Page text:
At one point, I wound up having to re-create my local plugin testing environment and that meant setting all of this up again. While Guide comes with a utility that lets you export guides out and then import them into another site that uses Guide, I wound up making a GitHub gist to store the template code I use to test Little Layout in Guide UI Elements.

In this gist, I made it easy to test different Little Layout fields by setting the field handle at the top:

{# Set the hande of the little layout field you want to test. #}
{% set fieldHandle = 'layout' %}

{# Set a variable to point to the field when used on the current element #}
{% set littleLayoutField = element[fieldHandle] %}

{# Use the new variable to test out the field’s API #}
{% set totalColumns = littleLayoutField.totalColumns %}
{% set totalRows = littleLayoutField.totalRows %}
{# ... more testing code ... #}

Setting up Guide to use this file follows this process:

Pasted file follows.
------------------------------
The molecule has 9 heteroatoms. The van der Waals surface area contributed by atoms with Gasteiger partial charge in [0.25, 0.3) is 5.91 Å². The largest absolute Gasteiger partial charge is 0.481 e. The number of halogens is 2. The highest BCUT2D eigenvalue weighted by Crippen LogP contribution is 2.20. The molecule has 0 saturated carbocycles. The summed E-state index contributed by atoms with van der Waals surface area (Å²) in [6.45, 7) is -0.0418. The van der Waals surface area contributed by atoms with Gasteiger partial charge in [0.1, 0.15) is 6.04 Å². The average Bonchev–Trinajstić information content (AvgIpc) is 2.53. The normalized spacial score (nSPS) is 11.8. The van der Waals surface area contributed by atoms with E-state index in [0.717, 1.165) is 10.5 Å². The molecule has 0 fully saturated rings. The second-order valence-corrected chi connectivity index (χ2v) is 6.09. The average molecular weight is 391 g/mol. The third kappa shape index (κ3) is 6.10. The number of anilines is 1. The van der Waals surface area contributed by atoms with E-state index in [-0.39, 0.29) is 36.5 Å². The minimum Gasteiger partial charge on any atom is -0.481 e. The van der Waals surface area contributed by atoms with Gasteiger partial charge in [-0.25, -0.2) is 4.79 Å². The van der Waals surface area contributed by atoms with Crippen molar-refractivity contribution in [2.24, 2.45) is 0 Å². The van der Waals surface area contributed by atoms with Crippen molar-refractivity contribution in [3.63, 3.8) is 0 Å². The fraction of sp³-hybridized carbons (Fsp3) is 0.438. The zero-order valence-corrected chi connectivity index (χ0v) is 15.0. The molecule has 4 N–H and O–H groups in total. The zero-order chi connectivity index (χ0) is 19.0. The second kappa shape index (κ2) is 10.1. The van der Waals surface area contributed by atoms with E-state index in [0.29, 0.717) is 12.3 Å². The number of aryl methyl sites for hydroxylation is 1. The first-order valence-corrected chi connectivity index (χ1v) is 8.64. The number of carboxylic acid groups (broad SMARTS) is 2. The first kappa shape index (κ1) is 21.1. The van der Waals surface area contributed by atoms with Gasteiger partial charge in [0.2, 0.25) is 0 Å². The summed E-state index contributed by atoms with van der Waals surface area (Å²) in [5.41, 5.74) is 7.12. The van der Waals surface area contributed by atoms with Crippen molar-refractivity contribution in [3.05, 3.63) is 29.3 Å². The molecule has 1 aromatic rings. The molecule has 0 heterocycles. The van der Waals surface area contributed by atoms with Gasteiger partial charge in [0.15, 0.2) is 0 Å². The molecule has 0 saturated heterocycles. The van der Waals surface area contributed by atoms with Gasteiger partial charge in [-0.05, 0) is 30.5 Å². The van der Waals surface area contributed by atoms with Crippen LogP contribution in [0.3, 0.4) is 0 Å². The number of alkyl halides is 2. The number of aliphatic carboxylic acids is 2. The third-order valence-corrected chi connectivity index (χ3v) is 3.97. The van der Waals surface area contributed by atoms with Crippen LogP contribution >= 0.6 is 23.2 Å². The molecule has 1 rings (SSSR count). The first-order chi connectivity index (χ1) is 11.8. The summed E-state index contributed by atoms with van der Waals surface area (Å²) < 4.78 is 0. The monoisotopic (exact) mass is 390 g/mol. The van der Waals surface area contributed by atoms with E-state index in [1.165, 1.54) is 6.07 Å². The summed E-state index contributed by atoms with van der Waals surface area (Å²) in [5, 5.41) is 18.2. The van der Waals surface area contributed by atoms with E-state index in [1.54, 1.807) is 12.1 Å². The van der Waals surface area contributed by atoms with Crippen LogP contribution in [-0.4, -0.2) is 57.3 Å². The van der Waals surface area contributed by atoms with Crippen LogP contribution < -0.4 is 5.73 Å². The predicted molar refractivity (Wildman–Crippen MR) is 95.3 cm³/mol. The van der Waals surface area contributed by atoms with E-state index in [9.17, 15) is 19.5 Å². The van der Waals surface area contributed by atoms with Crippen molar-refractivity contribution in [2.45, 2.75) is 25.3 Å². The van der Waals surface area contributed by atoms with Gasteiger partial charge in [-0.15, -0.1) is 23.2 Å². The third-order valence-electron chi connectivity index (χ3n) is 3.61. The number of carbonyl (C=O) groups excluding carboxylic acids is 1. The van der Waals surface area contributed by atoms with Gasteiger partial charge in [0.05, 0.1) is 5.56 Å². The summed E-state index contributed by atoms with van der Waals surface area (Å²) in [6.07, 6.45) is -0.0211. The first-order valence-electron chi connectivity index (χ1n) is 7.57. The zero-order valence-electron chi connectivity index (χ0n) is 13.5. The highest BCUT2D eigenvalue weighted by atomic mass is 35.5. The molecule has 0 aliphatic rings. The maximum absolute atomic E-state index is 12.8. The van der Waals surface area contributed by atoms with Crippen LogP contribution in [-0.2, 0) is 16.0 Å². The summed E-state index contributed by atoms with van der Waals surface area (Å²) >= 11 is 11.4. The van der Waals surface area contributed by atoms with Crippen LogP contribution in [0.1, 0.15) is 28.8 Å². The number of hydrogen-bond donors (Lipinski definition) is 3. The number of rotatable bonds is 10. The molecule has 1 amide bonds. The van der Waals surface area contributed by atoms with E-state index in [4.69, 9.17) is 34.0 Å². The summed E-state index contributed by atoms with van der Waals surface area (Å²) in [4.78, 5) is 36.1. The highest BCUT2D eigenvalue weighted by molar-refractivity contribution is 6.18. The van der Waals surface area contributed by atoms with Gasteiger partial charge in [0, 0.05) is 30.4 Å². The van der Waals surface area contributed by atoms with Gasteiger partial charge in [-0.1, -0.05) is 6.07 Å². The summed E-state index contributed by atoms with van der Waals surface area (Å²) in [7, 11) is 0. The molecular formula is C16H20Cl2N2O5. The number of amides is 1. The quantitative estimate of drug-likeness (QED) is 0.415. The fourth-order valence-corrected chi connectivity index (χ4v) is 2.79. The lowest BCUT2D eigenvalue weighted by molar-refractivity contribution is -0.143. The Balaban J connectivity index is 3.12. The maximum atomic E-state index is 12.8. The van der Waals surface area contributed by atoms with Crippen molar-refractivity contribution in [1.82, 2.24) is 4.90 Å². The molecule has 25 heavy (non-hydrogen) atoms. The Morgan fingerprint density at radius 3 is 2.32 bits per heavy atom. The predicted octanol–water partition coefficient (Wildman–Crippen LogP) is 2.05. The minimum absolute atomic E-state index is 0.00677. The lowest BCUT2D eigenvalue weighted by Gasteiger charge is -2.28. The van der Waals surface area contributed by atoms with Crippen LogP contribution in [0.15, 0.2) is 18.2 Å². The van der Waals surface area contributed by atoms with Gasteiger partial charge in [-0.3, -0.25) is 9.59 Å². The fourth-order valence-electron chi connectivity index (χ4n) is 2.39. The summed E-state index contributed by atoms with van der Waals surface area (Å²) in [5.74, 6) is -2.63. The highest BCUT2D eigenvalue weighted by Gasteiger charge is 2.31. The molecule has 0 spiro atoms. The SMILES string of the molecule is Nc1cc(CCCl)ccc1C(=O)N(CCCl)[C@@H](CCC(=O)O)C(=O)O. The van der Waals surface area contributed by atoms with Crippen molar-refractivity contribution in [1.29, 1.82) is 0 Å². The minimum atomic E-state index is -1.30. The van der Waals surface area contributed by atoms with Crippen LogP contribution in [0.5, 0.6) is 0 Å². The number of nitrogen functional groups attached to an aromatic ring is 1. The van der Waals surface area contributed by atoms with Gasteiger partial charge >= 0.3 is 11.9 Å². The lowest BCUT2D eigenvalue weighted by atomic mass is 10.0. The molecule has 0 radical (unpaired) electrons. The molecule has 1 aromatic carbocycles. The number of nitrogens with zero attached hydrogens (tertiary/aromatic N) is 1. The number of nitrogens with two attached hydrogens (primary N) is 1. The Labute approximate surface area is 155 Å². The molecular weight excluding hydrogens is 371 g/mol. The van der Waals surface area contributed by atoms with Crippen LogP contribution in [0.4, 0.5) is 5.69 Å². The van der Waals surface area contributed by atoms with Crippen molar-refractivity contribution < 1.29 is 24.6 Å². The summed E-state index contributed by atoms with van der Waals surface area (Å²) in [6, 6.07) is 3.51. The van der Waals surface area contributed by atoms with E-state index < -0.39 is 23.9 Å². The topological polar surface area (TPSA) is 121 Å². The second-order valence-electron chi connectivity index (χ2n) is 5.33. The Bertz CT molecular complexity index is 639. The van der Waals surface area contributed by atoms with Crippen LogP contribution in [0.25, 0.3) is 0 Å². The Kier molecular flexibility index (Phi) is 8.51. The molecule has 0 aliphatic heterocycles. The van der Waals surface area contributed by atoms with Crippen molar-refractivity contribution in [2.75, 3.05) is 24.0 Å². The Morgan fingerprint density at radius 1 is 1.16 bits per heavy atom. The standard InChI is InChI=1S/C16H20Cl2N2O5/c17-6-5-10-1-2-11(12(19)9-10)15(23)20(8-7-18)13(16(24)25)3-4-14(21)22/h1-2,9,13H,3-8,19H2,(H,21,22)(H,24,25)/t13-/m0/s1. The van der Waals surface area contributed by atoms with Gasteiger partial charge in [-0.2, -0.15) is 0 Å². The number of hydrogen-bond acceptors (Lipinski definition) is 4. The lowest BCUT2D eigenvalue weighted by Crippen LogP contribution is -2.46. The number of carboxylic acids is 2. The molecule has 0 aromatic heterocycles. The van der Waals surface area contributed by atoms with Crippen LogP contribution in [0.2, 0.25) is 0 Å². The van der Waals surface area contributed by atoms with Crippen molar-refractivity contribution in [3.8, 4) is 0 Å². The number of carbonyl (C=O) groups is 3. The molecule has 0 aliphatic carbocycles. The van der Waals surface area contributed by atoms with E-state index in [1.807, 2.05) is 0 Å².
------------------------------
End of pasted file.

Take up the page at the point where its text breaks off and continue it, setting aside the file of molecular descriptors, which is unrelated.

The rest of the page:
1. Create a new Twig template and save it in the same directory you selected on the Guide Settings page (this is usually set to templates/_guide/ by default).
  2. Open up your field testing guide from the Organizer.
  3. Change the Content Source to Page Template. This will display the Template field.
  4. Select your new Twig file from the list in the Template field.
Guide editor template

At this point, Guide will now render the contents of that file, allowing you to make changes to the file and then see them appear in your UI Element. This can be helpful in keeping both developing the field and testing the field in your code editor.

CSS for Me, in 2023 https://wbrowar.com/article/code/css-for-me-in-2023 Thu, 04 Jan 2024 18:00:00 -0500 Will https://wbrowar.com/article/code/css-for-me-in-2023 Jamstacked

In late 2019 the agency I worked for went all in on headless and Jamstack sites. At that time we explored ways to pair Craft CMS with front-end frameworks, like Gridsome, Gatsby, and Nuxt. I used my personal website, wbrowar.com, as my guinea pig, giving me a playground to connect all the puzzle pieces involved in creating a headless and static Jamstack website, such as:

  • Organizing the repos and CI/CD for the back-end and front-end source code.
  • Rendering a static front-end that can dynamically pull from the GraphQL API when using Craft’s Live Preview.